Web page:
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Bottomless Bricks in Adams is adapting to the coronavirus by bringing its LEGO fun right to customers' doors.

Bottomless Bricks Delivers LEGO Fun by the Bagful

By Jack GuerinoiBerkshires Staff
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Erin Laundry fills bags up with LEGOs for delivery.
ADAMS, Mass. — Bottomless Bricks is delivering one-pound Creativity To Go Bags so kids can tap into their inner builder while stuck inside.
With a clamp-down on gatherings because of the COVID-19 outbreak, some businesses have simply closed their doors while others have found ways to adapt.
"I was trying to figure out what we were going to do because I could see the writing on the wall. I realized this could be disastrous for us," Bottomless Bricks owner Erin Laundry said. "I saw some of my restaurant friends offering takeout and delivery when they never did before, and I thought, we have so many bricks that are going untouched, so let's throw them in bags and bring them to people."
Laundry, who opened up her LEGO brick themed party and gathering space five months ago on Park Street, said she was equally inspired to offer bricks to homebound families to keep kids engaged.
"I am also a parent with a kid who is going to be home from school for a few weeks and I feel the collective fear as far as their education goes," she said. "Having activities to keep them engaged and off the TV all day is important."
She added that she also regularly updates her Pinterest board with educational LEGO activities for kids and families.
"It has a bunch of different uses for LEGOS," she said. "I want to share with people so they have more creative ideas."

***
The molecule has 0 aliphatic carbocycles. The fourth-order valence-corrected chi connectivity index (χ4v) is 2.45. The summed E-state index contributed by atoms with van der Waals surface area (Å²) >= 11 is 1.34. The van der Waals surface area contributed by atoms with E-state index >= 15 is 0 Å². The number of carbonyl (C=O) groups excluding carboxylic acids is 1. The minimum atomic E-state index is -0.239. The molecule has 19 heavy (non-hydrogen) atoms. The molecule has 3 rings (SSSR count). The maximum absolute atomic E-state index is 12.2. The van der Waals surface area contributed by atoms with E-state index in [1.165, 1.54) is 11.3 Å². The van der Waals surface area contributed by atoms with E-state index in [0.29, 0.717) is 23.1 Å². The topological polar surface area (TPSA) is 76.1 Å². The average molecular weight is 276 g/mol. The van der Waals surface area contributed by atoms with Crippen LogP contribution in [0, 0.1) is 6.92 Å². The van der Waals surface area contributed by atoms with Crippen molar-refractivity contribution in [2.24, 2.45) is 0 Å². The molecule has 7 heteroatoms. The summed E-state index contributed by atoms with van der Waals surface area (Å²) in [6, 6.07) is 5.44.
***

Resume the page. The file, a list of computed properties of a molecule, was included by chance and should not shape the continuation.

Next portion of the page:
Laundry said she primarily uses preowned bricks and cleanliness has always been important to Bottomless Bricks. She said the bricks are regularly brought home for a proper washing. She said all bricks in the Creativity To Go Bags have been freshly washed. 
The bags are filled random — she literally scoops a pound of LEGOs into a clear plastic bag with a minifigure pack for good measure. People can place an order on the Bottomless Bricks Facebook page or through their email at
Laundry said so far the bags are a hit and she has deliveries scheduled through the week throughout the county.
"I keep getting more emails so fortunately, people are responding to this," she said.
A bag is $20, including tax, and she will deliver to Pittsfield, Adams, and surrounding communities.
Laundry said it is important for business to find creative ways to continue operating in some form during the coronavirus outbreak. 
"We are so new we don't have any reserves and if we go three months without income, we fold and we don't exist any more," she said. "This is really how can we adapt and survive so when times are normal again we can pick up where we left off and continue." 
A large part of the business is birthday parties and even here she found a way to innovate. Bottomless Bricks plan to deliver larger quantities to those who plan to hold a birthday celebration at home.  
Laundry said innovation and adaptability are only parts of the equation and people need to still find ways to support local stores.
"I just hope that everyone keeps supporting local business as much as possible," she said. "We are all trying to do this together." 

Tags: new business,   business changes,   

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Adams Town Meeting Accepts 40R Zoning Overlay

By Jack GuerinoiBerkshires Staff

Town Clerk Haley Meczywor speaks at town meeting. 
ADAMS, Mass. — Town meeting accepted all 28 articles on the annual town meeting warrant, including the controversial 40R zoning overlay and the fiscal 2021 budget of $16.3 million.
Town meeting was held outside at Bowe Field on Thursday to accommodate COVID-19 safety precautions and meeting members passed the bulk of the 28 articles in a single swift vote.
The night's discussion mostly focused on Article 20, the adoption of the 40R smart growth overlay district. This conversation started during the daylight and wrapped up around 7:40 p.m., long after the pavilion lights were turned on.
The state instituted 40R to incentivize developers to utilize existing structures to create market-value housing along with a certain percentage of affordable housing and commercial space. The statute provides incentives to towns, such as access to capital and a payment to municipalities to acknowledge and ease the impact of increased housing and traffic
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